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What Are The Ways To Prevent Popliteal Artery Entrapment Syndrome & Does It Reoccur?

Surgery is the most recommended option to relieve compression of the calf muscle. It can prevent the constriction of the artery by the calf muscle in future.1,2

Popliteal artery entrapment syndrome is a rare abnormality in the leg. Due to recurrent symptoms, surgical intervention is often advocated.3,4

Popliteal artery entrapment syndrome is a disorder that affects the legs. It is one of the biggest arteries of the body and runs behind the legs. When this artery is compressed, it restricts the blood flow and eventually damages the artery causing leg pain and cramps.

In athletes susceptible to PAES, exercise results in swelling of these muscles and enhances the likelihood of artery compression, which can cause leg pain and other warning signs.

What Are The Ways To Prevent Popliteal Artery Entrapment Syndrome?

Popliteal artery entrapment syndrome (PAES) was described more than a hundred years ago by Stuart in 1879 as an uncommon limb-threatening vascular entity. PAES happens when adjacent tendons and muscles put pressure on the popliteal artery.

PAES is typically a hereditary complication, meaning you are congenital with the disorder. PAES is most common in young athletes, who play athletic sports (football, soccer & rugby) or involved in strenuous weightlifting activities.1

There are no ways to prevent the disorder however early diagnosis and proper treatment can prevent the condition before getting worsened. Since popliteal artery entrapment syndrome is associated with how the popliteal artery and nearby tendons grow as we are born and mature, it cannot be prevented. It is very essential to have a high degree of suspicion in these patients as the complication can be very devastating when not properly treated. Most cases of PAES are asymptomatic therefore careful history and focussed physical examination can be paramount.

However, the symptomatic condition is diagnosed through Doppler ultrasound and other diagnostic techniques (Computed tomography, magnetic resonance imaging, and angiography). Surgery is the most recommended option of choice in symptomatic PAES patients to relieve compression of the calf muscle. It can prevent the constriction of the artery by the calf muscle in the future. Although surgery can be therapeutic, it is accompanied by its own set of potential problems.

In a worst-case scenario, long-lasting muscle or nerve impairment can happen due to compression or loss of blood flow to the lower leg.2,3

Is Popliteal Artery Entrapment Syndrome Recur?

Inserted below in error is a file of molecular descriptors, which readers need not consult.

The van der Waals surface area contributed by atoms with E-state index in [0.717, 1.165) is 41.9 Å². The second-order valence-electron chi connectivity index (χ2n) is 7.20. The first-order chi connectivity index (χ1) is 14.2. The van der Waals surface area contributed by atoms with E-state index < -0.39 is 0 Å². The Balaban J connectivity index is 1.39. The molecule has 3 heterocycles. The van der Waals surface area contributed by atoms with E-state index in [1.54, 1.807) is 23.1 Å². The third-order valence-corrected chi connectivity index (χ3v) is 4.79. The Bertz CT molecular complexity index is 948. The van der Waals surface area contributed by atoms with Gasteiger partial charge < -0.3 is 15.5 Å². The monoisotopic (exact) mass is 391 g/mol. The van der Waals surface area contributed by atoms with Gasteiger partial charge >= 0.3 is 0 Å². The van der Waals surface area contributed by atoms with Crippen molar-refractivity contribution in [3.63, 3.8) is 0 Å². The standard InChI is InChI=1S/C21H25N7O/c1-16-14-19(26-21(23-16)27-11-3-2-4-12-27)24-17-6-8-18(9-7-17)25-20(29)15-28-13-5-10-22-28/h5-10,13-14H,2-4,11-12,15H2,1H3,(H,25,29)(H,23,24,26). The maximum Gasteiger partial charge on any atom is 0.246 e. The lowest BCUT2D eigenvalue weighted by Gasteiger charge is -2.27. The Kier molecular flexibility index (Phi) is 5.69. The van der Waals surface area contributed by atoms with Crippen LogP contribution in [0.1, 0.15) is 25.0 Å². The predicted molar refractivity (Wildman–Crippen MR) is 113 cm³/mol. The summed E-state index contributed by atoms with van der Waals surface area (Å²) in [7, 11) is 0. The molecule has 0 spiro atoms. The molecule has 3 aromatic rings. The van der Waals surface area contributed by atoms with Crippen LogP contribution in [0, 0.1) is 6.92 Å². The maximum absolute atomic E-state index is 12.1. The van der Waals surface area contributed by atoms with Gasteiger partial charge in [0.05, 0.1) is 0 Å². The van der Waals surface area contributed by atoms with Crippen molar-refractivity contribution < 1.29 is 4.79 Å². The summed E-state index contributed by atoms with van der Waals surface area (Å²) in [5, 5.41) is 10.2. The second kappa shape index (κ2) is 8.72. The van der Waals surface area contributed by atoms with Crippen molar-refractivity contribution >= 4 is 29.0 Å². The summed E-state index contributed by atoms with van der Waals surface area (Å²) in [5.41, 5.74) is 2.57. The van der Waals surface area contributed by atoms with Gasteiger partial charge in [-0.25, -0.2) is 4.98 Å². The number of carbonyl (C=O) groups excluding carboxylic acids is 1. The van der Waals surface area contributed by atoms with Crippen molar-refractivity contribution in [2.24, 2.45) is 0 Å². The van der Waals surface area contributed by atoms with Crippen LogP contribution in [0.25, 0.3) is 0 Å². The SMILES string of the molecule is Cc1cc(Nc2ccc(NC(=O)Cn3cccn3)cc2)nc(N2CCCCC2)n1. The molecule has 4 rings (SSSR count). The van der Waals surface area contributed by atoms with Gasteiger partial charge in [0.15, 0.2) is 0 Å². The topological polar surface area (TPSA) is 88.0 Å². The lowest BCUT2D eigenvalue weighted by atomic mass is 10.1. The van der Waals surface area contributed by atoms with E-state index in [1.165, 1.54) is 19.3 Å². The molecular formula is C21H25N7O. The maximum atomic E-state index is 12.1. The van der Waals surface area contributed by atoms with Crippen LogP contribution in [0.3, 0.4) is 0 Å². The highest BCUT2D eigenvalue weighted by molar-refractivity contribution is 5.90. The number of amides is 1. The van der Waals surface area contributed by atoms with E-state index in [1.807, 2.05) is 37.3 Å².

The surgical and endovascular treatments produced potential outcomes and studies showed that there were no intraoperative or postoperative complications. These patients were monitored over 5 years and they were not required any long-term follow-ups after the therapeutic approaches.

However, very rare cases had recurrent thrombosis of the popliteal artery after treatment and the treatment was repeated in two phases. After repeated therapies and subsequent follow-ups, there were no-longer symptoms.

On the contrary, when the condition was left untreated, the artery was more compressed and as a result, there was a reduced blood flow and resulted in severe cramping and pain in the calf muscles during exercise and activities. Since the pathophysiology of popliteal artery entrapment syndrome showed that they had a secondary effect in the long-term, repetitive trauma was usually noticed and anomalies were noticed in the popliteal artery which acts as a dominant source of blood supply.4

Recurrent trauma to the artery can result in permanent damage to the muscles and nerves of the leg.


  1. “Popliteal Artery Entrapment Syndrome.” Mayo Clinic, Mayo Foundation for Medical Education and Research, 19 July 2019, www.mayoclinic.org/diseases-conditions/popliteal-artery-entrapment/symptoms-causes/syc-20465211.
  2. Morris, Shaun. “Conditions We Treat: Popliteal Artery Entrapment Syndrome (PAES): Johns Hopkins Heart and Vascular Institute.” Conditions We Treat: Popliteal Artery Entrapment Syndrome (PAES) | Johns Hopkins Heart and Vascular Institute, 22 Mar. 2015, https://www.hopkinsmedicine.org/health/conditions-and-diseases/popliteal-artery-entrapment-syndrome-paes
  3. “Popliteal Artery Entrapment Syndrome Symptoms & Treatment: UPMC.” UPMC Heart and Vascular Institute, www.upmc.com/services/heart-vascular/conditions-treatments/popliteal-artery-entrapment-syndrome.
  4. “POPLITEAL ARTERY ENTRAPMENT SYNDROME: Sports Medicine Today.” POPLITEAL ARTERY ENTRAPMENT SYNDROME | Sports Medicine Today, www.sportsmedtoday.com/popliteal-artery-entrapment-syndrome-va-252.htm.
Team PainAssist
Team PainAssist
Written, Edited or Reviewed By: Team PainAssist, Pain Assist Inc. This article does not provide medical advice. See disclaimer
Last Modified On:June 11, 2020

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